The reasoning is that a negative supply shock can lower expected production, thereby increasing expected inflation. When short-term nominal interest rates are stuck at zero, this has the effect of lowering expected real interest rates. This in turn causes people to spend more money now, raising output and employment.

Intuitive example: You have money in a bank account earning nearly zero interest. A hurricane forms, threatening the supply of various goods. What do you do? Simple: you take money out of the account and buy goods whose prices you expect to go up. The opportunity cost of doing so is minimal, and buying the goods before they go up in price makes you better off.

Paul Krugman’s example of an “alien invasion”: Nobel laureate economist Paul Krugman gave an infamous example of an attack by aliens on Earth, in which governments would scramble to spend money on defense. This example is a bit different from the one I gave, because the spending is done for the purpose of fighting off a potential supply shock, rather than just reacting to one.

However, in the case of the alien invasion, there is an expected possibility of aliens doing damage to the earth, and some diversion of resources towards fighting aliens instead of producing other goods. Both of these raise inflation expectations, lower real interest rate expectations, and increase present-day spending.

What does this have to do with immigration? When the economy is at the zero lower bound, it could make sense (under the model previously described) to further restrict immigration. This reduces expectations of real GDP, thereby increasing inflation expectations and inducing more spending.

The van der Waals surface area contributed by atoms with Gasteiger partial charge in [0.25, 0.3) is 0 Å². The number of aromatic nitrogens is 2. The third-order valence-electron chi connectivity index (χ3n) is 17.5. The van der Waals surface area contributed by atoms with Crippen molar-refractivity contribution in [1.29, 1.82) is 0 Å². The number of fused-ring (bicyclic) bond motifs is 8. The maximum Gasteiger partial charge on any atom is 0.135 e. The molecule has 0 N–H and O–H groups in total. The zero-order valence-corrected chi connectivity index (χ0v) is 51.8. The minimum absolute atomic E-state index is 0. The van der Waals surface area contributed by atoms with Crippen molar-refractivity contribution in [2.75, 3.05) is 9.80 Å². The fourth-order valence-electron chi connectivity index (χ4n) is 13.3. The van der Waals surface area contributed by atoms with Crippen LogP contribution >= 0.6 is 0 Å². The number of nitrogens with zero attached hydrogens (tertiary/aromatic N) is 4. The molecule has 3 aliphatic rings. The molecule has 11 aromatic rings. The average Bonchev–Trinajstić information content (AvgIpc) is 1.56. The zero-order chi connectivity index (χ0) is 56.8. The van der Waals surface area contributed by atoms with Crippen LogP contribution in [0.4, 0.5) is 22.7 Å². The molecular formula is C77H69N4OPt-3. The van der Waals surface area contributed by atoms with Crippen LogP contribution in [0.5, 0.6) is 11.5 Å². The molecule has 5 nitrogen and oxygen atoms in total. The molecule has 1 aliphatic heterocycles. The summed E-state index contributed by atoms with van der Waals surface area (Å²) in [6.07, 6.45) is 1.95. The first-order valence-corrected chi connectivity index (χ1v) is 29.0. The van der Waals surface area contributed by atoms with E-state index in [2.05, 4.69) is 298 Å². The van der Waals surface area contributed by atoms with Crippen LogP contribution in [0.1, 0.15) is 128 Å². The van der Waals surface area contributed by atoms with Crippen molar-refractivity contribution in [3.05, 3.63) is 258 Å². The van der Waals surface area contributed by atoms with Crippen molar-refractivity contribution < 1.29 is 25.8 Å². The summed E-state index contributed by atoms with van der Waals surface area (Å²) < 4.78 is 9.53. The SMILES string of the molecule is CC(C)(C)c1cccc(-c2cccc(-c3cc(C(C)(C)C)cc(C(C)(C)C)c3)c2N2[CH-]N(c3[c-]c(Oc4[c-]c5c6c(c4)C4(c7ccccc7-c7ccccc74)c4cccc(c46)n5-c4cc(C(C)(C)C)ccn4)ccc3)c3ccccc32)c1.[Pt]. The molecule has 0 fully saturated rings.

Indeed, some people have referred to the existence of an “illegal alien invasion” (Google the term for examples); namely, of people entering the United States unlawfully. (Put aside the question of whether it is accurate to call mostly-peaceful migration an “invasion”.) But, unlike Krugman’s, this “alien invasion” would lower current output! With more immigrants adding to future real GDP, and short-term nominal interest rates stuck at zero, people would expect that goods will be cheaper in the future than they previously thought, and would hoard more money as a response.

A few reasons why I don’t actually endorse this argument for immigration restrictions:

  1. Even accepting the described view on supply shocks, one might not want to trade off future production for present production. Krugman was joking with his suggestion of faking an alien invasion, and it’s unfair to say that people who endorse this model don’t care about the long term at all.
  2. There are empirical issues with the claim that negative supply shocks at the zero lower bound are expansionary. Johannes Wieland of UC Berkeley argues in the previously linked paper “Are Negative Supply Shocks Expansionary at the Zero Lower Bound?” that “financial frictions” prevent this effect from working. He claims that negative supply shocks reduce the value of banks’ balance sheets, thereby constraining their lending and preventing the positive effect on aggregate demand from taking place. Using a general equilibrium model with these “financial frictions” built in, he finds that negative supply shocks at the zero lower bound do hurt short-run output. More research here may be needed, but his case seems plausible.